From Your Neck Up

Everyday stress and physical activity tend to build up tension in your neck. Try these tips to reduce the pains in your neck.

The neck is one of the places within the body where people typically carry the most tension. As marching musicians, the neck is especially important (it helps keep your chip up), and your body’s correct alignment is key to maintaining a healthy neck.

Pillow Talk

One of the first things to check is the pillow you are using when you sleep to ensure that it is helping your neck stay in line with your spine. When sleeping on your side, your pillow should make up the difference between your shoulder and the bottom of your jaw. You want to be able to prevent as much tension buildup as possible.

Oveer Your Shoulder

To stretch your neck, sit up tall on the ground, turn your head to look over your left shoulder and stay there for two to three breaths. Keeping your chin over your left shoulder, turn your face up and lift your head back. Make sure to keep your shoulders down. Return your chin parallel to the ground once again and then move your face back to center. Repeat on the other side.

Arm Involvement

Some good stretches to prevent and work through neck pain and tension involve use of the arms. Standing with your feet hip distance apart, position your right hand just above your left ear and relax your head over to your right shoulder. Make sure to keep your right shoulder down and away from your ear. Hold for three to five breaths, and breathe into the hollow between your head and your shoulder. Repeat on the other side.

Standing tall with your feet hip distance apart, interlace your hands behind your head. Point your elbows in front of you. Allow your head to be heavy and relax your neck more. Draw your head down using the strength of your arms. Make sure to keep your shoulders back and your shoulder blades moving down your back. Take eight to 10 breaths.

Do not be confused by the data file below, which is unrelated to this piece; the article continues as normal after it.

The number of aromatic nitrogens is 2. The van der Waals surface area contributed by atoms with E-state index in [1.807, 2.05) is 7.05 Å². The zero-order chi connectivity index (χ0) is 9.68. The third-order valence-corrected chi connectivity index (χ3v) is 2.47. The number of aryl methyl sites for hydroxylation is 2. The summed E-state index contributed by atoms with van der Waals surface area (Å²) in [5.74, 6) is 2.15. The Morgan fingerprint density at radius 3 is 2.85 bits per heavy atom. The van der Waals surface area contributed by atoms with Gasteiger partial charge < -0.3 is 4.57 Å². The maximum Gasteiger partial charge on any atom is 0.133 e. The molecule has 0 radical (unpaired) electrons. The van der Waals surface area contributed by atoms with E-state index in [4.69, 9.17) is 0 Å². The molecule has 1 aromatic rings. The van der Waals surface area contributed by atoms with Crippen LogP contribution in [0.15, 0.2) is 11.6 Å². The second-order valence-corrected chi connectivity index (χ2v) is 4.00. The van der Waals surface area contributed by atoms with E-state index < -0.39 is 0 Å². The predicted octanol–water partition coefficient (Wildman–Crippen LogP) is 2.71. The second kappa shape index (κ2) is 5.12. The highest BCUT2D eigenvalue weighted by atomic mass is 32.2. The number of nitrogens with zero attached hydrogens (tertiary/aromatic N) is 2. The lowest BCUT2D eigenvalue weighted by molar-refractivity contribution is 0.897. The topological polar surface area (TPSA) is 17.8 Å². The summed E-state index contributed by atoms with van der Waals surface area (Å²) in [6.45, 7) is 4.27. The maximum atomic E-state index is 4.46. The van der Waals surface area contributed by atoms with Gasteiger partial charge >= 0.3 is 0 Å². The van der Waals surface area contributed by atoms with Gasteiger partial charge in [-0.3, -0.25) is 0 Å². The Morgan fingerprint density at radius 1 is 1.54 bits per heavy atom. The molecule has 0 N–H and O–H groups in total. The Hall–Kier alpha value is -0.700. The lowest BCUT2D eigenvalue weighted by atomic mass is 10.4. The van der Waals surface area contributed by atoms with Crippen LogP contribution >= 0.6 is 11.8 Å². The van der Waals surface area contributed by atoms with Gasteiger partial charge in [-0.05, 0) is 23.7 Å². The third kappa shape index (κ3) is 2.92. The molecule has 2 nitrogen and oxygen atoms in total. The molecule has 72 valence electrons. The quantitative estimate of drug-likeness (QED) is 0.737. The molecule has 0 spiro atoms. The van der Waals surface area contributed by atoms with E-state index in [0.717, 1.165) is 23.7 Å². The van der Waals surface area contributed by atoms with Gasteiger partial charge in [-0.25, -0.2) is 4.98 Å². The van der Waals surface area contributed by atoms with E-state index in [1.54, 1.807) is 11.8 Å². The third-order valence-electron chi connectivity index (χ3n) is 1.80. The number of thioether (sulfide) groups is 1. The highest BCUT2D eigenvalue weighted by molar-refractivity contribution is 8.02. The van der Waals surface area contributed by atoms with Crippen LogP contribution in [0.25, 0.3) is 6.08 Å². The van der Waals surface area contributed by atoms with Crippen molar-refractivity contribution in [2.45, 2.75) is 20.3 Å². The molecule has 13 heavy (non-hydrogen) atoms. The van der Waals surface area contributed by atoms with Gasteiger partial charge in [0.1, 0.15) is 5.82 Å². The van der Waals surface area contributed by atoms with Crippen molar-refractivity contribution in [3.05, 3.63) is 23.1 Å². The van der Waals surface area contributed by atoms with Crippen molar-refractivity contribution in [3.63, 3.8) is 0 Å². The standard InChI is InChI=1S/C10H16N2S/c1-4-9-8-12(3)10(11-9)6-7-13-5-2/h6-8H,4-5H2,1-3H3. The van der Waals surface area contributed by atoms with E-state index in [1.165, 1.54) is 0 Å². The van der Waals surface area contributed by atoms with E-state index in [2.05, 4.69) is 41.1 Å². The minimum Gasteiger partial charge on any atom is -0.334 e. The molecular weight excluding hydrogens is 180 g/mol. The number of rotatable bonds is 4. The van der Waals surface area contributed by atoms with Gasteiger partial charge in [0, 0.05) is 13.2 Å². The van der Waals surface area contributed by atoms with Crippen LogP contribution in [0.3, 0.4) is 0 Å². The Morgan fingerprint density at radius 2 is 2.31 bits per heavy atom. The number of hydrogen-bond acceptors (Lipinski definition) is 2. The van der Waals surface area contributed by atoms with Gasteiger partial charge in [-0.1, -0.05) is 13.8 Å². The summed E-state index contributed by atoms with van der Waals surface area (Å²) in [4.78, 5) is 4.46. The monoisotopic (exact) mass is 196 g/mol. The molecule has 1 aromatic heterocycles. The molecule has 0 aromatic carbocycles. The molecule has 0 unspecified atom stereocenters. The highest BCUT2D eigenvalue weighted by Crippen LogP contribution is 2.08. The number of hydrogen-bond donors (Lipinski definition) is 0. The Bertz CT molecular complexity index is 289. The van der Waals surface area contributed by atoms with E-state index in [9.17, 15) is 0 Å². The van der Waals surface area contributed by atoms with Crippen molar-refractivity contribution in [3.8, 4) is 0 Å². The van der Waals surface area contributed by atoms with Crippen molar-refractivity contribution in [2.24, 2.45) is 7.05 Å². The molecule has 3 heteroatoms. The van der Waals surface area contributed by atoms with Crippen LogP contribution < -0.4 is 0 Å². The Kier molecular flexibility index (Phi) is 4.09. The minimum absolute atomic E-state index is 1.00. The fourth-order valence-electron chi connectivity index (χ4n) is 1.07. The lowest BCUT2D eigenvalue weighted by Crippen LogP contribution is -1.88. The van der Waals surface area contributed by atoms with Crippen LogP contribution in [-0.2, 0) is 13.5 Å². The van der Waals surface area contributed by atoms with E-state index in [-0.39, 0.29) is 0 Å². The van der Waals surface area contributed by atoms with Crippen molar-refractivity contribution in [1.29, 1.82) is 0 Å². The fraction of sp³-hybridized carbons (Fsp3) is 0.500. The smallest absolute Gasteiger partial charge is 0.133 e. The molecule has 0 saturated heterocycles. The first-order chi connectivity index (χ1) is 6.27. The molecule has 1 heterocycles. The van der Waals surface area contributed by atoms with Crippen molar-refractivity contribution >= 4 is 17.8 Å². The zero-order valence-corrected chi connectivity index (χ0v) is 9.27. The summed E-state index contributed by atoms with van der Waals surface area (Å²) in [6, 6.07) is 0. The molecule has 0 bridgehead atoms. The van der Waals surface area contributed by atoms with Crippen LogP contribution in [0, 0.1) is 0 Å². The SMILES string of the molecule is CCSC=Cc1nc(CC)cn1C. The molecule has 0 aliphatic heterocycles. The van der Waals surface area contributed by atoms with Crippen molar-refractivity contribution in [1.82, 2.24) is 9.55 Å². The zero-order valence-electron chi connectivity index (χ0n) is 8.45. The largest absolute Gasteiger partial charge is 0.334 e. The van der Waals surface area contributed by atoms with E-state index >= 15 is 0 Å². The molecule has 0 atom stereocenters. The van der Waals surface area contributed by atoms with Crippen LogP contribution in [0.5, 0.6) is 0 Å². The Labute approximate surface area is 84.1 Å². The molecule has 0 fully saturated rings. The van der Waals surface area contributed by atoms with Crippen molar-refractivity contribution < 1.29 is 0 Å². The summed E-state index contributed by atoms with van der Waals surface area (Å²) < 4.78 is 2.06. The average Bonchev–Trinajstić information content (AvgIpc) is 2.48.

For an exercise to try while sitting at your desk, take your arms up and over your shoulders. Place the palms of your hands on your shoulder blades. Your elbows should try to point toward the ceiling. Make sure not to pinch your shoulder blades and move your shoulders away from your ears. This stretch helps you remember to relax through the neck.

Back Bend

Last, here’s a more advanced stretch. Sitting sideways on a chair without arms, allow yourself to move backwards slowly. Your mid to low back should be supported by the bottom of the chair, and your shoulder blades and neck should hang off the side of the chair. Allow your arms to dangle above your head. Make sure to move slowly and do not breathe too deeply if you have low blood pressure. This stretch is a very mild back bend. Use your arms to assist yourself in and out of the posture. Stay in position for six to 10 breaths.

About the Author

After dancing since the age of 3, Haley Greenwald-Gonella thought it was time to try a new art. In elementary school, she began playing the flute and was in the marching band in middle school and for the first two years of high school. She also played the bassoon during concert season. Dance drew Haley back while in high school.

She graduated from the University of California, Irvine, with degrees in dance and English. She recently graduated from the University of Southern California with a master’s degree in Specialized Journalism (The Arts). Haley is also a certified registered yoga teacher with Yoga Alliance. She draws upon her dance and yoga training when it comes to all things fitness and the arts.